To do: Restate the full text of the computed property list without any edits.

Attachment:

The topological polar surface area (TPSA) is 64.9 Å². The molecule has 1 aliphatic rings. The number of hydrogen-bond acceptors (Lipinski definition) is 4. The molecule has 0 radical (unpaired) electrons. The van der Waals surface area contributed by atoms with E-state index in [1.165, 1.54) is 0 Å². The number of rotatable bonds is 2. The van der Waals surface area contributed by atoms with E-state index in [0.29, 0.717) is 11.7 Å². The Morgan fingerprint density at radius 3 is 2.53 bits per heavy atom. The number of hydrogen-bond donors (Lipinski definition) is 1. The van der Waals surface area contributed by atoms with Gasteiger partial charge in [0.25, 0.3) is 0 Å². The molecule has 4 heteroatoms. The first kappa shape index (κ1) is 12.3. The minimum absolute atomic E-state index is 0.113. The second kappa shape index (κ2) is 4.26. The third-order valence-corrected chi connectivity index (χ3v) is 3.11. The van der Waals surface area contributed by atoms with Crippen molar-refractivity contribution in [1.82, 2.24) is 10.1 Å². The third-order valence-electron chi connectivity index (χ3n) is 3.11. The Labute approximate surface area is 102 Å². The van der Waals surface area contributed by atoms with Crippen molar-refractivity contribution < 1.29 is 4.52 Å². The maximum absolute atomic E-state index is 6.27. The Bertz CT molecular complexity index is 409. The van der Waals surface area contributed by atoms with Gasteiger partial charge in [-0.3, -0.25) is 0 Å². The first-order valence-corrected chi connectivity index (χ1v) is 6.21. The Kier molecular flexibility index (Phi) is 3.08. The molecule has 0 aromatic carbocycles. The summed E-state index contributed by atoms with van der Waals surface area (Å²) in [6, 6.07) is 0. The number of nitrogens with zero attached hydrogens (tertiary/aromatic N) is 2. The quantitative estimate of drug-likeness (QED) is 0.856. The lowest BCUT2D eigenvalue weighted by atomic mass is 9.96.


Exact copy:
The topological polar surface area (TPSA) is 64.9 Å². The molecule has 1 aliphatic rings. The number of hydrogen-bond acceptors (Lipinski definition) is 4. The molecule has 0 radical (unpaired) electrons. The van der Waals surface area contributed by atoms with E-state index in [1.165, 1.54) is 0 Å². The number of rotatable bonds is 2. The van der Waals surface area contributed by atoms with E-state index in [0.29, 0.717) is 11.7 Å². The Morgan fingerprint density at radius 3 is 2.53 bits per heavy atom. The number of hydrogen-bond donors (Lipinski definition) is 1. The van der Waals surface area contributed by atoms with Gasteiger partial charge in [0.25, 0.3) is 0 Å². The molecule has 4 heteroatoms. The first kappa shape index (κ1) is 12.3. The minimum absolute atomic E-state index is 0.113. The second kappa shape index (κ2) is 4.26. The third-order valence-corrected chi connectivity index (χ3v) is 3.11. The van der Waals surface area contributed by atoms with Crippen molar-refractivity contribution in [1.82, 2.24) is 10.1 Å². The third-order valence-electron chi connectivity index (χ3n) is 3.11. The Labute approximate surface area is 102 Å². The van der Waals surface area contributed by atoms with Crippen molar-refractivity contribution < 1.29 is 4.52 Å². The maximum absolute atomic E-state index is 6.27. The Bertz CT molecular complexity index is 409. The van der Waals surface area contributed by atoms with Gasteiger partial charge in [-0.3, -0.25) is 0 Å². The first-order valence-corrected chi connectivity index (χ1v) is 6.21. The Kier molecular flexibility index (Phi) is 3.08. The molecule has 0 aromatic carbocycles. The summed E-state index contributed by atoms with van der Waals surface area (Å²) in [6, 6.07) is 0. The number of nitrogens with zero attached hydrogens (tertiary/aromatic N) is 2. The quantitative estimate of drug-likeness (QED) is 0.856. The lowest BCUT2D eigenvalue weighted by atomic mass is 9.96.